• The case was also the subject of several best-selling true crime books, including Teach Me To Kill and Deadly Lessons.

  • The character of Becky Burgess in feminist writer Marge Piercy's novel The Longings of Women was inspired by Pamela Smart and the conspiracy to kill Gregory Smart.

  • The crime series American Justice played an episode on the case "Crime of Passion: The Pamela Smart Story."

  • Incident parodied in an episode of Family Guy, "Fast Times at Buddy Cianci Jr. High".

  • Snapped, an American true crime television series, dedicated its 13th episode in the second season to the case.


Sex, Lies & Murder: The Pamela Smart Case

By Jan Bouchard Drive

Misty Morning Drive

Tuesday, May 1st, 1990

8:30 p.m.

The young man lay facedown in a pool of blood in a dark hallway of a quiet condominium on Misty Morning Drive in Derry, New Hampshire. Killed execution-style, death was instantaneous for Gregory Smart. Outfitted in a gray sports coat and dress pants, most of his body lay on the blue wall-to-wall carpet of the dining area, his right arm contorted, while his splayed feet and ankles rested on the foyer floor. His left foot was twisted against the stairwell wall and a brass candlestick. A 38-caliber hollow-point slug, lodged in his skull, had torn into his head just above the left ear, toppling him to the carpet. Underneath his body was his diamond-studded wedding ring, along with his keys and billfold. Two stereo speakers and a small television had been left uncharacteristically near the back door.

Meanwhile as a shaggy little dog cowered in the shadows downstairs, 24-year-old Gregory lay in the dark ransacked condo for several hours before his bride walked through the door.

10:10 p.m.

A pair of headlights lit up the kitchen window of unit 4E of the cul-de-sac Misty Morning Drive on that balmy May Day evening. As Pamela Smart pulled up her silver 1987 Honda CRX towards the Summerhill Condominiums, she noticed that the house was dark. Greg routinely turned on the porch light when he got home first so that she would not have to walk in the darkness.

Pam parked in the garage, got out of the car, walked past Greg's 1989 Toyota pickup in front of the condo, making her way to the end unit that the couple rented. She climbed the few steps of the front porch, unlocked the door, stepping inside as she switched on the foyer light.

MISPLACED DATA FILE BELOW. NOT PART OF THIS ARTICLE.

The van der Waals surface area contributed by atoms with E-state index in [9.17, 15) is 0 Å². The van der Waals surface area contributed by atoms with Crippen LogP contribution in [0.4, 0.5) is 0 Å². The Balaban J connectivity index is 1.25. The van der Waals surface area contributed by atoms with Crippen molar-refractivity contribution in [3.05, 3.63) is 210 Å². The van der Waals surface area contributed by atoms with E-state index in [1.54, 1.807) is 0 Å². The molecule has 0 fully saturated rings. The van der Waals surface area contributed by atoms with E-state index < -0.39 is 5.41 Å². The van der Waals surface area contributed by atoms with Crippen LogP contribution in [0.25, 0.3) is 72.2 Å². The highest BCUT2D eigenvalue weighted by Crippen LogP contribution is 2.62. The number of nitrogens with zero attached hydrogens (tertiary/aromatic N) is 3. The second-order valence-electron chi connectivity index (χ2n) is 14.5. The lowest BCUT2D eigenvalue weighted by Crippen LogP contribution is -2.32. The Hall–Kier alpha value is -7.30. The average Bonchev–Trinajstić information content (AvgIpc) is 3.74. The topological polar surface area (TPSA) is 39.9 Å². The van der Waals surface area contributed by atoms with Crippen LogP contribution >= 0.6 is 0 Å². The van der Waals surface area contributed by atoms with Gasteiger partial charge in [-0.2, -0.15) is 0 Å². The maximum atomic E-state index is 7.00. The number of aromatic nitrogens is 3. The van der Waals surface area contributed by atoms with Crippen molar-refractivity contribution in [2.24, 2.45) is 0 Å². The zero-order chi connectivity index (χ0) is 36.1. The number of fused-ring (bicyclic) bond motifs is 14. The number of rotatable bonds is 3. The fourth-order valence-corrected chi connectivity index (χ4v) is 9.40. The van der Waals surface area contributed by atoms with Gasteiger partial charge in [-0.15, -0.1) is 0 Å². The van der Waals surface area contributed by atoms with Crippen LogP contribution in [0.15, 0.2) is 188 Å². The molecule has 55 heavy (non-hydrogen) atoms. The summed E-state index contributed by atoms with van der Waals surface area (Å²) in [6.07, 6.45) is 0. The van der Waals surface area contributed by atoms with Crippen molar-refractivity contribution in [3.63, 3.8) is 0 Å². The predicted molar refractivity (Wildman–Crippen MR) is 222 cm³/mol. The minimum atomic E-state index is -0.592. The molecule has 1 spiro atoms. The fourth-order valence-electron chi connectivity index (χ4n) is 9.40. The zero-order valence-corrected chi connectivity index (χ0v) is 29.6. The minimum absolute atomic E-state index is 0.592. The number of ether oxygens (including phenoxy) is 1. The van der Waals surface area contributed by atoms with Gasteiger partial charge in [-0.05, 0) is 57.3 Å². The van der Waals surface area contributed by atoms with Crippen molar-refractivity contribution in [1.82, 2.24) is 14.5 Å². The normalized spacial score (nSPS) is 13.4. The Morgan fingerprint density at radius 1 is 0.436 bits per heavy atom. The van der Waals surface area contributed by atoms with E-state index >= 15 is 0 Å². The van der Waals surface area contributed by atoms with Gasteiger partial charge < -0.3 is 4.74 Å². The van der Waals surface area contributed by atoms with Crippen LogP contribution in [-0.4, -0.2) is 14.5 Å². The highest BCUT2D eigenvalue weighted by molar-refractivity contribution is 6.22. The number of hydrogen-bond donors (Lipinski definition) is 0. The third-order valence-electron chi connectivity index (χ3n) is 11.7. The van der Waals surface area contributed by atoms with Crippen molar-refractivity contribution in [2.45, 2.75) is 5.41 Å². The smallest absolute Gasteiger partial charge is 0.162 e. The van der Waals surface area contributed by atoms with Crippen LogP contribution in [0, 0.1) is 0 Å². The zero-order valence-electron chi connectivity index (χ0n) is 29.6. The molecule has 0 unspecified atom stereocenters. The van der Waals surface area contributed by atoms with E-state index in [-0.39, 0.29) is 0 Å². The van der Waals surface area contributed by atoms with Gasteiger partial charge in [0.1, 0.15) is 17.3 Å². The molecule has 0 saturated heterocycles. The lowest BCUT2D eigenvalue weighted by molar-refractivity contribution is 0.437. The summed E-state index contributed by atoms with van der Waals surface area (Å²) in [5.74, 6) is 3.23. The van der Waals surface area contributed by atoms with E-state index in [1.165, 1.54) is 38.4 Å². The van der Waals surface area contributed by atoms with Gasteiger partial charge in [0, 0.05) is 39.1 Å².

"This all happened in a matter of not even a second, I think," the petite, 22-year-old would recall. "I remember seeing him and the candlestick and the pillow."

Pam shrieked, "Help! My husband! My husband!" She ran to nearby condo unit 4D, and then to 4C, pounding on the doors and ringing the doorbells, screaming hysterically. One of the neighbors, wary from all the commotion, literally pulled Pamela in through her front door in case somebody was behind her.

"My husband's hurt! He's on the floor!" shouted Pam. "I don't know what's wrong with him!" During the confusion, at some point Pamela also uttered, "Why do they keep doing this?"

By now a half-dozen neighbors had come out onto their stoops to find out what was happening. At least two of the neighbors had dialed 911, dispatching units to the condo. A few of them stepped forward to see if they could help.

One neighbor, Art Hughes, had been watching thirtysomething on television when he heard a woman's screams. Stephen Sawicki, in Teach Me To Kill, relates what happened next: Art felt certain that her husband had been beating her.

"What's wrong?" Hughes yelled. "What's the problem?"

"My husband's on the floor!"

"What's wrong with him?" Hughes shouted back. "Where is he?"

Pam pointed toward her unit and Hughes, in his bedtime T-shirt and sweatpants, frantically ran out in front of unit 4E, looking into parked cars and all over the parking lot and lawn.

"Where the f*** is he?" He shouted in despair.

"Inside!" Pam yelled from the [neighbor's] stoop. "He's inside!"

Hughes bolted up the steps and went to open the storm door when he heard Pam again.

"Don't go in there!" She said. "There may still be somebody in there!"